Our obsession with the question of what sort of consciousness attaches itself most readily to the culture of consumption has paradoxically blinded us to the ways in which the ideal type of the American consumer has achieved a new level of uncontested sovereignty in the political rhetoric of our market culture.
The LGBT movement’s laser-focus on marriage equality propagates the myth of gay and lesbian affluence as political strategy, leaving aside any analysis of class or economic inequality or poverty—much less an analysis of capitalism. LGBT people are typically depicted as affluent consumers with high disposable incomes, yet this is hardly the norm. The majority of LGBT/Q people are poor or working class, female, and people of color, who struggle to get a job or hold onto one, to pay their rent and care for themselves and the people they love.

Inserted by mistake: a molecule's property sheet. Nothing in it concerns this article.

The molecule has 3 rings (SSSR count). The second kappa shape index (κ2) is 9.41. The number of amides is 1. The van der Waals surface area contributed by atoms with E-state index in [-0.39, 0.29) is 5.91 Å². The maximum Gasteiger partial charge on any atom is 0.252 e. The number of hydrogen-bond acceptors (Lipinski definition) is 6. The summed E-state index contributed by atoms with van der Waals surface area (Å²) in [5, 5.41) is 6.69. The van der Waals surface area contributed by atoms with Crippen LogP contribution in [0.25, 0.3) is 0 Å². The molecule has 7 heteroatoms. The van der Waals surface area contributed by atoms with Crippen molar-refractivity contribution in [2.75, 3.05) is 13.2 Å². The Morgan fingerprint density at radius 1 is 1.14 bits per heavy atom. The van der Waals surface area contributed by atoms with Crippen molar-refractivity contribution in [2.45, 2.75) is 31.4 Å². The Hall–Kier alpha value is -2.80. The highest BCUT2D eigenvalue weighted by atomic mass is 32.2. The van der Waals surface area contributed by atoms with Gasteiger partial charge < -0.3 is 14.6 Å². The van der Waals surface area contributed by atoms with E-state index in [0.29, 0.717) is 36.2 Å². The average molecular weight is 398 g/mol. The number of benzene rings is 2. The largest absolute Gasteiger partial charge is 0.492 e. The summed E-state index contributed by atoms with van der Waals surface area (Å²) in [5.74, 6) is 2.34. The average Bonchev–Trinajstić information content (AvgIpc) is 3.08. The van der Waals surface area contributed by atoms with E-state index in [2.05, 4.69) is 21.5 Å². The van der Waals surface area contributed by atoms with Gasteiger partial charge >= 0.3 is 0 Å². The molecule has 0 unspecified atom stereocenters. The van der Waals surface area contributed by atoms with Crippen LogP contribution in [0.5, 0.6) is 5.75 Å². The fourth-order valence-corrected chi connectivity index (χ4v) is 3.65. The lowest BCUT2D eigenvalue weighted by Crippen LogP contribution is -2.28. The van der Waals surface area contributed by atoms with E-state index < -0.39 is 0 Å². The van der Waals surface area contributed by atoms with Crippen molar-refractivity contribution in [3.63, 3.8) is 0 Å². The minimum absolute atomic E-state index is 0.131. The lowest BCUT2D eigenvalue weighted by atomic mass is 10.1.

Disillusionment with Democrats is one of the oldest—and most familiar—sentiments of labor progressives. Sadly, the first twenty-one months of the Obama era haven't done much to alter those feelings. Without question, there has been progress on a number of critical issues—economic stimulus, health care reform, financial reform, key appointments at OSHA and the National Mediation Board (which oversees railway and airline labor relations)—which would have been unimaginable in a Republican presidency.
Rick Wolff’s Opinion
We are overdue for a new strategy. Labor and the Left are at low points in long declines. One cause has been adherence to a failed strategy. We need to acknowledge that reality and answer two linked questions. First, what part of getting into this situation was our own doing? Second, what changes in labor’s and the Left’s strategy could revive the two groups and rebuild their coalition into a powerful political force? To answer the first question: labor’s and the Left’s strategic attitude toward capitalism undermined both partners and their coalition. To answer the second: changing their attitude toward capitalism could, I believe, revive them significantly in the near future. Read more